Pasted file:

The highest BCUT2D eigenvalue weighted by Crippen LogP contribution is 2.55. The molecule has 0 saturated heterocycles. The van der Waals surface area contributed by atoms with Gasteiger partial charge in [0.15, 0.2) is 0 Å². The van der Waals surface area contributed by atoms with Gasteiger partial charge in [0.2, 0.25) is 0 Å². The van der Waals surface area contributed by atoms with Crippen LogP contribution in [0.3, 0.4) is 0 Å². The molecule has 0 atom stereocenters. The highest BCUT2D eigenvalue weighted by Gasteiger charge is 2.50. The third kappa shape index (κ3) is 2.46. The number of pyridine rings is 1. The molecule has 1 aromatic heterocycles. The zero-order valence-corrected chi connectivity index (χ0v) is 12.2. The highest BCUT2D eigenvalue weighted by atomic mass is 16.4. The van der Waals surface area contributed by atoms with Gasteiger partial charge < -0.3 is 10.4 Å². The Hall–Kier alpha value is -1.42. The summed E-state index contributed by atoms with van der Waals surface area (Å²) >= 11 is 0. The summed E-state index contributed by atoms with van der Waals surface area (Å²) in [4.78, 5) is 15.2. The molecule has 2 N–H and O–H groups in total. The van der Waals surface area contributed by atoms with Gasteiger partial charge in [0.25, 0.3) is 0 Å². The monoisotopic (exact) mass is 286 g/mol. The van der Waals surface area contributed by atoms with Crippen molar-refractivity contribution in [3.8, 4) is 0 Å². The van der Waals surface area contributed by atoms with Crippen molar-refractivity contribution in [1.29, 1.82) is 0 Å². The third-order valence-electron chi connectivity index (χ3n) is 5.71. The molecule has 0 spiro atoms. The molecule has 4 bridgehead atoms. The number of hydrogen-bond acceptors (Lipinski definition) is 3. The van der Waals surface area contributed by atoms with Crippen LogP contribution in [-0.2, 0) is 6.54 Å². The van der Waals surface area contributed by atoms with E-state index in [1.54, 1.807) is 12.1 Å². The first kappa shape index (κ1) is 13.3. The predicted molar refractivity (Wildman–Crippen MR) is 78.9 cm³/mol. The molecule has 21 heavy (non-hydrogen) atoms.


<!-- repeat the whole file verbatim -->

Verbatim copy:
The highest BCUT2D eigenvalue weighted by Crippen LogP contribution is 2.55. The molecule has 0 saturated heterocycles. The van der Waals surface area contributed by atoms with Gasteiger partial charge in [0.15, 0.2) is 0 Å². The van der Waals surface area contributed by atoms with Gasteiger partial charge in [0.2, 0.25) is 0 Å². The van der Waals surface area contributed by atoms with Crippen LogP contribution in [0.3, 0.4) is 0 Å². The molecule has 0 atom stereocenters. The highest BCUT2D eigenvalue weighted by Gasteiger charge is 2.50. The third kappa shape index (κ3) is 2.46. The number of pyridine rings is 1. The molecule has 1 aromatic heterocycles. The zero-order valence-corrected chi connectivity index (χ0v) is 12.2. The highest BCUT2D eigenvalue weighted by atomic mass is 16.4. The van der Waals surface area contributed by atoms with Gasteiger partial charge < -0.3 is 10.4 Å². The Hall–Kier alpha value is -1.42. The summed E-state index contributed by atoms with van der Waals surface area (Å²) >= 11 is 0. The summed E-state index contributed by atoms with van der Waals surface area (Å²) in [4.78, 5) is 15.2. The molecule has 2 N–H and O–H groups in total. The van der Waals surface area contributed by atoms with Gasteiger partial charge in [0.25, 0.3) is 0 Å². The monoisotopic (exact) mass is 286 g/mol. The van der Waals surface area contributed by atoms with Crippen molar-refractivity contribution in [3.8, 4) is 0 Å². The van der Waals surface area contributed by atoms with Crippen molar-refractivity contribution in [1.29, 1.82) is 0 Å². The third-order valence-electron chi connectivity index (χ3n) is 5.71. The molecule has 0 spiro atoms. The molecule has 4 bridgehead atoms. The number of hydrogen-bond acceptors (Lipinski definition) is 3. The van der Waals surface area contributed by atoms with Crippen LogP contribution in [-0.2, 0) is 6.54 Å². The van der Waals surface area contributed by atoms with E-state index in [1.54, 1.807) is 12.1 Å². The first kappa shape index (κ1) is 13.3. The predicted molar refractivity (Wildman–Crippen MR) is 78.9 cm³/mol. The molecule has 21 heavy (non-hydrogen) atoms.